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Scientific Letter
DOI: 10.1016/j.anpede.2019.12.009
Open Access
Available online 3 September 2020
Home monitoring of sodium in children with adipsic diabetes insipidus
Monitorización domiciliaria de sodio en niños con diabetes insípida y adipsia
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María Carmen Peinado Barrasoa, Emilio García Garcíab,
Corresponding author
ejgg67@gmail.com

Corresponding author.
a Enfermera Gestora de Casos, Hospital Infantil, Hospital Universitario Virgen del Rocío, Sevilla, Spain
b Endocrinología Pediátrica (Unidad de Pediatría), Hospital Universitario Virgen del Rocío, Sevilla, Spain
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Table 1. Printout of recommendations given to parents for home-based care after hospital discharge.
Table 2. Emergency department visits during home-based follow-up after hospital discharge with home monitoring of capillary blood sodium levels.
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Dear Editor,

Children with diabetes insipidus associated with the lack of thirst (adipsia) may experience severe oscillations in their serum sodium levels requiring frequent and prolonged hospitalizations. On one hand, they are at risk of hyponatraemia resulting from excessive fluid intake due to absolute or relative overdosage of desmopressin. On the other hand, due to the absence of thirst, they are also at risk of hypernatraemia due to fluid deprivation if lost fluids are not properly replenished.1,2

We present the cases of 3 children with panhypopituitarism with antidiuretic hormone deficiency (central diabetes insipidus) and adipsia as immediate complications of surgical removal of large hypothalamic tumours. After a protracted postoperative hospital stay due to countless episodes of hyponatraemia and hypernatraemia, patients could be discharged home and managed at the outpatient level by providing parents with a portable system for measuring capillary blood sodium levels at home.

The patients were 2 girls and 1 boy aged 5.5, 15 and 9 years, respectively, that had undergone surgery for treatment of craniopharyngioma, optic nerve glioma and mixed germ cell tumour and were hospitalised for 96, 105 and 53 days (42, 9 and 23 of these days in the intensive care unit). The complications from abnormal sodium levels in these patients included status epilepticus and cerebral oedema secondary to hyponatraemia in the 2 younger patients and thromboembolic disease secondary to hypernatraemia in the adolescent patient.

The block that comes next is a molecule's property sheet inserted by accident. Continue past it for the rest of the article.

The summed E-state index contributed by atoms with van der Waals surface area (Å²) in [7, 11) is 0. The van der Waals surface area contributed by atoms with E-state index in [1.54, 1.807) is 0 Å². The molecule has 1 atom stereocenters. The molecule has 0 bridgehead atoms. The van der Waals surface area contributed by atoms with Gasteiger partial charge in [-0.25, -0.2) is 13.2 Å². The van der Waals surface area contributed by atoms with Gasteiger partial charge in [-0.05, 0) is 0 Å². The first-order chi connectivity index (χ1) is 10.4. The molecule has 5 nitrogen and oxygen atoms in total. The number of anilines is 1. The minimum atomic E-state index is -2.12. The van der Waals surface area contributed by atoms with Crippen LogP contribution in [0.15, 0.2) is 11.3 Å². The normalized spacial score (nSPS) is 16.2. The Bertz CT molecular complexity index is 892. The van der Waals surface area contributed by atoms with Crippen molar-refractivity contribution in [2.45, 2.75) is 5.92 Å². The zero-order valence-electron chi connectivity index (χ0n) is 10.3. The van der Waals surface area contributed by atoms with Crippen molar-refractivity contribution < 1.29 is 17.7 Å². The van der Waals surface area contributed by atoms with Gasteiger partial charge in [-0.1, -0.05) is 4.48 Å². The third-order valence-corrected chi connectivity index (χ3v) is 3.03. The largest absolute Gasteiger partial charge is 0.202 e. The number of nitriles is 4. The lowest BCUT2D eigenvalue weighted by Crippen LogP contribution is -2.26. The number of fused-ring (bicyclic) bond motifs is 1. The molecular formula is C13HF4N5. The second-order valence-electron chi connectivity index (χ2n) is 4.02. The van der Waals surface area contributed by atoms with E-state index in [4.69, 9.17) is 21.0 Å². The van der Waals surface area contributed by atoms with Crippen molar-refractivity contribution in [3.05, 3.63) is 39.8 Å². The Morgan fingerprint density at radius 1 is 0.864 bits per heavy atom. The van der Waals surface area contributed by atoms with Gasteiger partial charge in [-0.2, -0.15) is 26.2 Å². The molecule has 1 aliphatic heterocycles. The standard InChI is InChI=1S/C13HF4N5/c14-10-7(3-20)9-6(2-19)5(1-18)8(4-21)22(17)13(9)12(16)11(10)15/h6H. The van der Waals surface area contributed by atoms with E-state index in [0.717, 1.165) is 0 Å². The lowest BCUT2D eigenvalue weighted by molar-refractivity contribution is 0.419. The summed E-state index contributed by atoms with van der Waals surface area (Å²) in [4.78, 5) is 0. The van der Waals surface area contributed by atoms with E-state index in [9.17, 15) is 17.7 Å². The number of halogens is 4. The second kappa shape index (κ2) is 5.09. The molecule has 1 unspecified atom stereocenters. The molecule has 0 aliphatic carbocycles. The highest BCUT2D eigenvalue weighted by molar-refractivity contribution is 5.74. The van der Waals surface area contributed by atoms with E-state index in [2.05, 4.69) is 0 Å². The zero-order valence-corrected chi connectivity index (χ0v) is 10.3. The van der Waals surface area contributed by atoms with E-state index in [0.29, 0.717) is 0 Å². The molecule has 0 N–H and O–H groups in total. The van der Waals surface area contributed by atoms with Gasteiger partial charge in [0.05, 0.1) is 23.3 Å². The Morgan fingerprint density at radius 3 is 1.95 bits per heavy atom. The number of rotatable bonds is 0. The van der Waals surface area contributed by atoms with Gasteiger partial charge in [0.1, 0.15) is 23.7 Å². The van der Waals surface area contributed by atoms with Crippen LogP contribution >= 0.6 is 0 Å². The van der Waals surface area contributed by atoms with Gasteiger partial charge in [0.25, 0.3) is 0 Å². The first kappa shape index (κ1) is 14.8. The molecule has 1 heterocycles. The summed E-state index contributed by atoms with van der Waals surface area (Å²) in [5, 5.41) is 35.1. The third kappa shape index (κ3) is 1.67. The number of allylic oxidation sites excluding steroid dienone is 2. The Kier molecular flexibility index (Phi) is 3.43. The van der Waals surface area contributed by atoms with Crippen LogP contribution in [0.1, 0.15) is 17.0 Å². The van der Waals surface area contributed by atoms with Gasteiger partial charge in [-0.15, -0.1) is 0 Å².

We provided parents with a portable blood analysis device (EPOC point-of-care blood analysis system; Epocal Inc, Ottawa, Canada) that has been validated for measurement of capillary blood sodium concentrations on account of the good correlation of these measurements with those obtained by benchtop methods.3 The system requires 92μL of capillary blood per test and provides results in 3.5min, with an approximate cost of 5 euro per measurement. The device is portable, as it weighs only 680g, and can perform 50 measurements on one battery charge. We held a training session for parents and primary care providers (paediatricians and nurses) on the use of this system, and during the hospital stay we trained parents on how to collect capillary blood samples, on the management protocol and how to respond to abnormal sodium levels. Table 1 presents the contents of the printout of recommendations given at discharge. Families were informed that they could contact the clinic by telephone between 13:30 and 15:00 pm on weekdays.

Table 1.

Printout of recommendations given to parents for home-based care after hospital discharge.

Prevention of hypernatraemia 
Administer a fixed amount of fluids daily to cover baseline needs and immediately replenish fluid losses of any kind, including
Polyuria: replenish the volume in excess of the usual urine volume 
Insensible losses (heat, fever, physical activity or tachypnoea), gastrointestinal losses (diarrhoea, vomiting) or other fluid losses (haemorrhage, effusion, etc) 
Prevention of hyponatraemia 
Before administering DP, wait for the effects of the previous dose to be done (abundant and clear urine) 
Avoid excessive fluid intake 
Serum sodium measurements 
Regular measurements (every 1, 2 or 3 days, depending on stability of patient), plus measurement in the event of any disease or symptom 
Acceptable values in these children range from 138 to 148mEq/L